Tuesday, March 29, 2011

Fear of radiation isn't a valid insurance claim



As travelers often find out after the fact, just because they have travel insurance doesn't mean they are covered. And now, with the magnitude 9 earthquake and tsunami that struck Japan on March 11 and damaged some of its nuclear reactors, travelers have a new question: Will their travel insurance policy cover them if they cancel trips because of radiation contamination in the region?
Insurers are grappling with this question - and with different outcomes. But several I contacted recently agreed on one point: Unless you added a so-called cancel-for-any-reason rider to your policy, you won't be reimbursed for deposits and other costs if you cancel your Japan trip solely because of fear - that is, you worry that you might encounter radiation.
That's because insurance covers events, not states of mind. No matter how acute your anxiety, insurance companies consider that your problem, not theirs.
If, on the other hand, your hotel is in an area that has been evacuated because of radiation concerns, or the hotel has been shut down because of those concerns, you might be able to collect on the policy. So far this question, thankfully, may be hypothetical. None of the insurers I spoke with reported receiving such a claim.
Why just a chance of collecting? Because insurance policies generally won't cover radiation-related events, the experts told me.
"I am not aware of any travel insurance plan that includes the potential for radiation or nuclear meltdown, as some have put it, as a covered reason for cancellation," said Carol Mueller, spokeswoman for Travel Guard North America, an insurance company based in Stevens Point, Wis.
For instance, CSA Travel Protection lists "nuclear reaction, radiation or radioactive contamination" as a general exclusion in at least one of its policies, said Kathy Townend, marketing manager for the San Diego-based insurance company. (Wording may vary by policy.)
Nonetheless, Townend added: "We're talking to our underwriter to see what kind of decision would be made" in the event of such a claim in Japan.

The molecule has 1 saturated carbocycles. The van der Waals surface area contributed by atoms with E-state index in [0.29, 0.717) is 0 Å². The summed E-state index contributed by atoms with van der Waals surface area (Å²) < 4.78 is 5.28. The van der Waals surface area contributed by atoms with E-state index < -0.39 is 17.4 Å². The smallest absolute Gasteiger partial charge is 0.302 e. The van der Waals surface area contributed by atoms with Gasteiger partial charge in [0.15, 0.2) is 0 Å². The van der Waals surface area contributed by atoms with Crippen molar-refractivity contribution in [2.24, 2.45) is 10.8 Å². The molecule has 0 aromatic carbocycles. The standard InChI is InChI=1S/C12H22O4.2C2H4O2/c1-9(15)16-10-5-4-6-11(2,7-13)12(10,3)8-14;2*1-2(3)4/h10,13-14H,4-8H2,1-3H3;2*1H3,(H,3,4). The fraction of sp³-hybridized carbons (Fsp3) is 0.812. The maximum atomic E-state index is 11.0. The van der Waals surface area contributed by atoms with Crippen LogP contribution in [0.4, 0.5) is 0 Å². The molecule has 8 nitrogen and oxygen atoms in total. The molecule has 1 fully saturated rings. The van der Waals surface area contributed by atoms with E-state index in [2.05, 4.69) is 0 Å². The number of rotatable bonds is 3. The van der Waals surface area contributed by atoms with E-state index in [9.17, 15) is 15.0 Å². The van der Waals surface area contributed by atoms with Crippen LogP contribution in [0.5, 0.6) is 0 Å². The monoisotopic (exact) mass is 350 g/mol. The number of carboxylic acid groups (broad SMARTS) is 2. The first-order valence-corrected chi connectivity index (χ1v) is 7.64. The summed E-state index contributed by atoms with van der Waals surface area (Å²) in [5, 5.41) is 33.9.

One factor that may work in policy-holders' favor is that the damage to Japan's nuclear reactors was caused by an earthquake and a tsunami - natural disasters that travel insurance typically covers. In fact, Sheri Machat, senior vice president of sales and marketing for MH Ross Travel Insurance Services Inc., based in Kansas City, Mo., said her company might cover radiation-related claims, viewing them as a byproduct of these disasters.
"If a hotel is shut down in Japan because of radiation, we would consider it under 'destination being rendered uninhabitable by fire, flood, burglary or other natural disaster within 10 days of departure,'" she said.
Dan Durazo, spokesman for Access America, a travel insurance company based in Richmond, Va., said given that policies typically exclude radiation, "it's hard to get a handle on what that situation is. We'll adjudicate those one on one ... If your destination has become uninhabitable, it might be covered."
Just don't expect to be covered for radiation - or any other travel problem stemming from Japan's earthquake - if you bought your travel insurance policy after March 11, when the quake hit the Asian nation. This wording, from Access America's website, is typical of the alerts being issued by insurers:
"As of March 11, 2011, the earthquake and tsunami that have affected Japan is a known/foreseeable event for travel insurance purposes. Policies purchased on or after March 11, 2011 do not cover losses related to this event."
As of Friday, the death toll from the disasters was placed at more than 10,000, and more than 17,400 people were still missing. The extent of radiation released by the damaged Fukushima Daiichi nuclear plant, about 150 miles north of Tokyo, was not fully known, and the situation was changing daily. So check with your travel insurer for updates and details about coverage.

Jane Engle




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